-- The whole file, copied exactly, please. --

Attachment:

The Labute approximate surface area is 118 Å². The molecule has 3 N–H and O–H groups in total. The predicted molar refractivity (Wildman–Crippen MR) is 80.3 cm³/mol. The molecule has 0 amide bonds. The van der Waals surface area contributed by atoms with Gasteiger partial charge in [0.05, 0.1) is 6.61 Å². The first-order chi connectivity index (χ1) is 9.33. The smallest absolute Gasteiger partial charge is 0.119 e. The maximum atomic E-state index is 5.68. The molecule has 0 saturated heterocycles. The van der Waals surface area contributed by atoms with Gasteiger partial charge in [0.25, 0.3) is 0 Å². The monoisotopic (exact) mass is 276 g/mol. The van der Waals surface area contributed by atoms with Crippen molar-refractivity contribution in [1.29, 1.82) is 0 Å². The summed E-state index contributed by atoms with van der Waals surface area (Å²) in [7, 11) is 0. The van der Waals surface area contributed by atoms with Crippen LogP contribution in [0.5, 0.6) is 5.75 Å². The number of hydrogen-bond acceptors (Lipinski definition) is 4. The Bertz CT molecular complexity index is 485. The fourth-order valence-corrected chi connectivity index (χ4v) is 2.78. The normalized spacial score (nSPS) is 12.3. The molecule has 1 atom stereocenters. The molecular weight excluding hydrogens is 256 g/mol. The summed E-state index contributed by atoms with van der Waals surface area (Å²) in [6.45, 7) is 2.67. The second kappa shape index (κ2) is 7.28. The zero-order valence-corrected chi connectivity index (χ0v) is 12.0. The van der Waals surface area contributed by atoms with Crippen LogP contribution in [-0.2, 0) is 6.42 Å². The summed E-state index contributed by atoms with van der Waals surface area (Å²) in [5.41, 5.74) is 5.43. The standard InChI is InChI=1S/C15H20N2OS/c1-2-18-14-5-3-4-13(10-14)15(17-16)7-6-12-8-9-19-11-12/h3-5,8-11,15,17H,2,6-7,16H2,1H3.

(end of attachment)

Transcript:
The Labute approximate surface area is 118 Å². The molecule has 3 N–H and O–H groups in total. The predicted molar refractivity (Wildman–Crippen MR) is 80.3 cm³/mol. The molecule has 0 amide bonds. The van der Waals surface area contributed by atoms with Gasteiger partial charge in [0.05, 0.1) is 6.61 Å². The first-order chi connectivity index (χ1) is 9.33. The smallest absolute Gasteiger partial charge is 0.119 e. The maximum atomic E-state index is 5.68. The molecule has 0 saturated heterocycles. The van der Waals surface area contributed by atoms with Gasteiger partial charge in [0.25, 0.3) is 0 Å². The monoisotopic (exact) mass is 276 g/mol. The van der Waals surface area contributed by atoms with Crippen molar-refractivity contribution in [1.29, 1.82) is 0 Å². The summed E-state index contributed by atoms with van der Waals surface area (Å²) in [7, 11) is 0. The van der Waals surface area contributed by atoms with Crippen LogP contribution in [0.5, 0.6) is 5.75 Å². The number of hydrogen-bond acceptors (Lipinski definition) is 4. The Bertz CT molecular complexity index is 485. The fourth-order valence-corrected chi connectivity index (χ4v) is 2.78. The normalized spacial score (nSPS) is 12.3. The molecule has 1 atom stereocenters. The molecular weight excluding hydrogens is 256 g/mol. The summed E-state index contributed by atoms with van der Waals surface area (Å²) in [6.45, 7) is 2.67. The second kappa shape index (κ2) is 7.28. The zero-order valence-corrected chi connectivity index (χ0v) is 12.0. The van der Waals surface area contributed by atoms with Crippen LogP contribution in [-0.2, 0) is 6.42 Å². The summed E-state index contributed by atoms with van der Waals surface area (Å²) in [5.41, 5.74) is 5.43. The standard InChI is InChI=1S/C15H20N2OS/c1-2-18-14-5-3-4-13(10-14)15(17-16)7-6-12-8-9-19-11-12/h3-5,8-11,15,17H,2,6-7,16H2,1H3.